Shopify Earnings: What Investors Should Expect

Shopify (NYSE: SHOP) will look to extend its flawless record of earnings beats on Wednesday morning before the market opens.

Shopify provides the backbone for some 325,000 online stores, offering an easy way to set up an online store. It charges a monthly fee for its core service. On top of that, it offers additional services such as payment processing and shipping, for which it takes a cut of each sale.

Shares of Shopify are up about 27% since the company reported its third-quarter earnings results. The share price is now trading around its all-time high. Investors are expecting strong results from the company, whose revenue growth has been huge, but which has yet to turn a profit. Here's what investors should expect from Shopify's fourth-quarter earnings.

Data source: YCharts.

Analysts expectations and Shopify's outlook

The consensus on the Street is that Shopify brought in around $121.69 million in revenue for the fourth quarter. That's on the high end of management's range of $120 million to $122 million.

Analysts expect that revenue to translate into a $0.02 loss per share. That's also in line with management's outlook for an adjusted operating loss of $1 million to $3 million. Shopify also provided a GAAP outlook of $10 million to $12 million in operating losses for the quarter.

But Shopify has consistently outperformed its revenue outlook over the past year.

Data source: Shopify quarterly reports

Given Shopify's history of conservative outlooks, the Street may be underestimating the company's fourth-quarter results. It wouldn't be a huge surprise if Shopify once again beats analysts' expectations.

Image source: Shopify

Key metrics to watch

There are several important operating metrics for investors to pay attention to. First and foremost is the company's total merchants. The number passed 325,000 in the third quarter, up from 200,000 the year before.

In the fourth quarter last year, Shopify added around 43,000 new merchants, an extremely strong quarter. Management said this year's fourth quarter will be strong once again, but it tempered expectations, noting that it reports milestones throughout the year (e.g., 325,000) instead of exact numbers. Depending on when it passes those milestones within the quarter, it could make fourth-quarter additions look smaller.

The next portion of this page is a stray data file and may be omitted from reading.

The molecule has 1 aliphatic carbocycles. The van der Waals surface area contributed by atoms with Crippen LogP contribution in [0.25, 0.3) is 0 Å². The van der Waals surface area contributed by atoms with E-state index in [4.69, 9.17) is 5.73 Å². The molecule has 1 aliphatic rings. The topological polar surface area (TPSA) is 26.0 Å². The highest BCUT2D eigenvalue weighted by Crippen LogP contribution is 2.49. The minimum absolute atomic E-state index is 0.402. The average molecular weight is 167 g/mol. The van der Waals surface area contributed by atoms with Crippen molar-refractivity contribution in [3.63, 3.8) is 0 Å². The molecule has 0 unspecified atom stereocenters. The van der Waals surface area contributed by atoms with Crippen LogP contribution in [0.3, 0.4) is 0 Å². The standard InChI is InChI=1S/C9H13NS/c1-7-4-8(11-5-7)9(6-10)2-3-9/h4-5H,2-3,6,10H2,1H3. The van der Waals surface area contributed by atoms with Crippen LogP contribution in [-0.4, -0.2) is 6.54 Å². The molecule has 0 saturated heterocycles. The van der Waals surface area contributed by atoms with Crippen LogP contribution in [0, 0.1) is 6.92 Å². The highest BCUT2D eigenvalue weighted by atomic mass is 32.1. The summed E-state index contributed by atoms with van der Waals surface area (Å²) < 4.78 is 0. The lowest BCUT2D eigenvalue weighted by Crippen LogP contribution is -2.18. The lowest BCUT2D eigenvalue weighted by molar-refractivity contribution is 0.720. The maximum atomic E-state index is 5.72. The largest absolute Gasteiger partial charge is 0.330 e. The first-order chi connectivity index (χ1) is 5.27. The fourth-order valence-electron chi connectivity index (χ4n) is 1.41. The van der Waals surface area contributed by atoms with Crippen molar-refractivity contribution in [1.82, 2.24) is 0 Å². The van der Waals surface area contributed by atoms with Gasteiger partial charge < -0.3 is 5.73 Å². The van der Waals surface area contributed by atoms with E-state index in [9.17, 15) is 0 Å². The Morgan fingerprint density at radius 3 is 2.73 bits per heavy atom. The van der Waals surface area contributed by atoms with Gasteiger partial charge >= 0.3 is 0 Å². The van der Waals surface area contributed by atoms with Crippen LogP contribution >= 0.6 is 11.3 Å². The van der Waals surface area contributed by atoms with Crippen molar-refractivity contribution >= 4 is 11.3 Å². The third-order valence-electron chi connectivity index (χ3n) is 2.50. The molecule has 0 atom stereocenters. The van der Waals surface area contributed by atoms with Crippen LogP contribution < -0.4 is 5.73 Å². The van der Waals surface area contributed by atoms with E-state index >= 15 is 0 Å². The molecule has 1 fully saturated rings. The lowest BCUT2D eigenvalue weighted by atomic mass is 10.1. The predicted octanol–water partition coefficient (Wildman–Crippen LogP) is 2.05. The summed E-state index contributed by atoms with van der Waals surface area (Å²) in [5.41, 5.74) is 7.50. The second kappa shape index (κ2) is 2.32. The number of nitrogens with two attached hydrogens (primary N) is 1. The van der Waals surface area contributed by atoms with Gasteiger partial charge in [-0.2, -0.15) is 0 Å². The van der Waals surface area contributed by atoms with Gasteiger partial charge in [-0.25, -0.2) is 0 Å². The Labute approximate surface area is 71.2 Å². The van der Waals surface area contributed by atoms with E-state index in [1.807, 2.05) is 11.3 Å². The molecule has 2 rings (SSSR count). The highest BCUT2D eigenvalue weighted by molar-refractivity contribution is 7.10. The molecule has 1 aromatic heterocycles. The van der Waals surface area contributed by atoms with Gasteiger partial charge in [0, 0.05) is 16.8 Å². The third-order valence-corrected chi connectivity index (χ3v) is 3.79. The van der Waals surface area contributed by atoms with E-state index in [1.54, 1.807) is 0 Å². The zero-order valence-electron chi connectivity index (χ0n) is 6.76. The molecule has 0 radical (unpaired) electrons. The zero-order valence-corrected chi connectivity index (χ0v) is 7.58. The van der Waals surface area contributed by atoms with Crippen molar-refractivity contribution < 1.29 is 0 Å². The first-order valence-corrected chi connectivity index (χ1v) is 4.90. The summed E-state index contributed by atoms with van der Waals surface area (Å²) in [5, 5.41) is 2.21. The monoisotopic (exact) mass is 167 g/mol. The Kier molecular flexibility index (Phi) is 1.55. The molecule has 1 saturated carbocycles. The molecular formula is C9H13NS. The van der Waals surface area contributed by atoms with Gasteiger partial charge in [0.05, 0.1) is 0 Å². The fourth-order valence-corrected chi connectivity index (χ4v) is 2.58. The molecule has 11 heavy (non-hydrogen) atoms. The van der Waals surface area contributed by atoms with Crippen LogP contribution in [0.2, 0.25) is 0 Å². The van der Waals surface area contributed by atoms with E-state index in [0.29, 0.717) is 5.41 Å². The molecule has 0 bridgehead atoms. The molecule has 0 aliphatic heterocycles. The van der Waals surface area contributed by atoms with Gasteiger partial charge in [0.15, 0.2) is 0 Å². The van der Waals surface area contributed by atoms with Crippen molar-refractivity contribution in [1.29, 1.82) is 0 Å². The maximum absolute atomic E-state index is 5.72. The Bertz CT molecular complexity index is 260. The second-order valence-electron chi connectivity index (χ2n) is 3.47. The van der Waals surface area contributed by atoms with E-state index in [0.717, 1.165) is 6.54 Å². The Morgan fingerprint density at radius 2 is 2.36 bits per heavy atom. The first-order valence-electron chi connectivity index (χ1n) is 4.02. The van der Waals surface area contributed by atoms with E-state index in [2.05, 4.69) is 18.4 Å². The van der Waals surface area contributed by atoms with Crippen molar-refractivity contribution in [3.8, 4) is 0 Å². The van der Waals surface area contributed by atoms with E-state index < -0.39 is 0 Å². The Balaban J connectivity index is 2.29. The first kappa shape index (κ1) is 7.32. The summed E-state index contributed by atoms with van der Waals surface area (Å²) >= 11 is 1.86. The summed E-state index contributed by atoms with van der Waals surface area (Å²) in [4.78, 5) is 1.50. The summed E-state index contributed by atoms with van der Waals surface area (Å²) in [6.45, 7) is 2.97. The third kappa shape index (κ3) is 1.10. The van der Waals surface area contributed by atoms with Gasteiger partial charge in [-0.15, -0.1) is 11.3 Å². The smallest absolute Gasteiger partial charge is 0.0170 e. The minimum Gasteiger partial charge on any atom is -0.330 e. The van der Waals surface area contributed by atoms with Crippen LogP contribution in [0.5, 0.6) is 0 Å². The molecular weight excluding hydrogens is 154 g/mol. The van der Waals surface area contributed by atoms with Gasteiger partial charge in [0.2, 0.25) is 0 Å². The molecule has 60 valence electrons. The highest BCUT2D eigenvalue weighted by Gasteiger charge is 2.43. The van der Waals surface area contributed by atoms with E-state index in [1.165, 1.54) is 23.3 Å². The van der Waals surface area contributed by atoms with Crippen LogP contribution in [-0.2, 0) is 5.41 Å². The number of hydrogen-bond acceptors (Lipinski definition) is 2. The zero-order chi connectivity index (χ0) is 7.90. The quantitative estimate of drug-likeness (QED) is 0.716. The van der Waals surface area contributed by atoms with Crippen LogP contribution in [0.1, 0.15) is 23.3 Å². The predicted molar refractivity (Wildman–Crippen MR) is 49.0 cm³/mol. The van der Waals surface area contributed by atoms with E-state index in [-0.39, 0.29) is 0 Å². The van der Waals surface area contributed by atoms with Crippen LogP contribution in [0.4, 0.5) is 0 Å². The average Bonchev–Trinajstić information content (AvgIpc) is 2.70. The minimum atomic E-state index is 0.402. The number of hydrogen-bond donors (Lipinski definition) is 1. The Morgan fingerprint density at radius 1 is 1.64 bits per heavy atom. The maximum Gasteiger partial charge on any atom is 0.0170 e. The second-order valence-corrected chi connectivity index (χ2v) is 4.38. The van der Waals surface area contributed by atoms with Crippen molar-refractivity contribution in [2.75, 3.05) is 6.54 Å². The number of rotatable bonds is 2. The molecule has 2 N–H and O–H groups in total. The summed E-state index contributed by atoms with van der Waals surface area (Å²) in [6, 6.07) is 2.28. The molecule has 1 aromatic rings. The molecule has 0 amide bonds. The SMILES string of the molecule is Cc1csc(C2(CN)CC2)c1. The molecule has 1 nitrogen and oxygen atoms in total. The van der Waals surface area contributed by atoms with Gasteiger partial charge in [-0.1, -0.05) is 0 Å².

Another factor to pay attention to is the split between subscription solutions revenue and merchant solutions revenue. Subscription revenue is driven by the growing number of merchants on the platform, and it's growing more slowly than merchant solutions revenue. Merchant solutions (payment processing, shipping, and the like) should surpass subscription revenue in the fourth quarter, especially considering retail sales tend to increase during the holidays.

It's worth noting that merchant solutions revenue carries a lower margin than subscription revenue, so Shopify may experience some margin pressure. Ultimately, however, wide adoption of merchant solutions from its merchants should support subscription solutions as it makes the product stickier for Shopify's customers.

One last metric to consider is gross merchandise volume and what percentage of that volume is processed through Shopify Payments. During the third quarter, GMV reached $3.8 billion and Shopify Payments processed $1.5 billion, or 39%. Before that, Shopify didn't provide exact details but noted on its second-quarter report that "the percentage of GMV processed through Shopify Payments continues to grow,"

Qualitative updates from management

In addition to those key metrics, investors should watch for management's commentary on its recent deal to integrate with's (NASDAQ: AMZN) marketplace, further strengthening Shopify's partnership with the retail giant. The new deal makes it easier for Shopify merchants to list their products on Amazon. Amazon previously shut down its Amazon Webstore service and sent its users to Shopify.

Image source: Shopify

Investors should also look for comments on the continued growth of Shopify Plus, its enterprise-level e-commerce solution. Any updates on the progress of Shopify Shipping and Shopify Capital -- two high-margin products -- could be valuable as well.

Overall, Shopify looks set to produce yet another earnings beat, but the stock is priced as though the market expects as much. Anything short could hurt the stock price, but depending on what caused the shortfall, some pullback in the stock could present a long-term buying opportunity.

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Adam Levy owns shares of Amazon. The Motley Fool owns shares of and recommends Amazon and Shopify. The Motley Fool has a disclosure policy.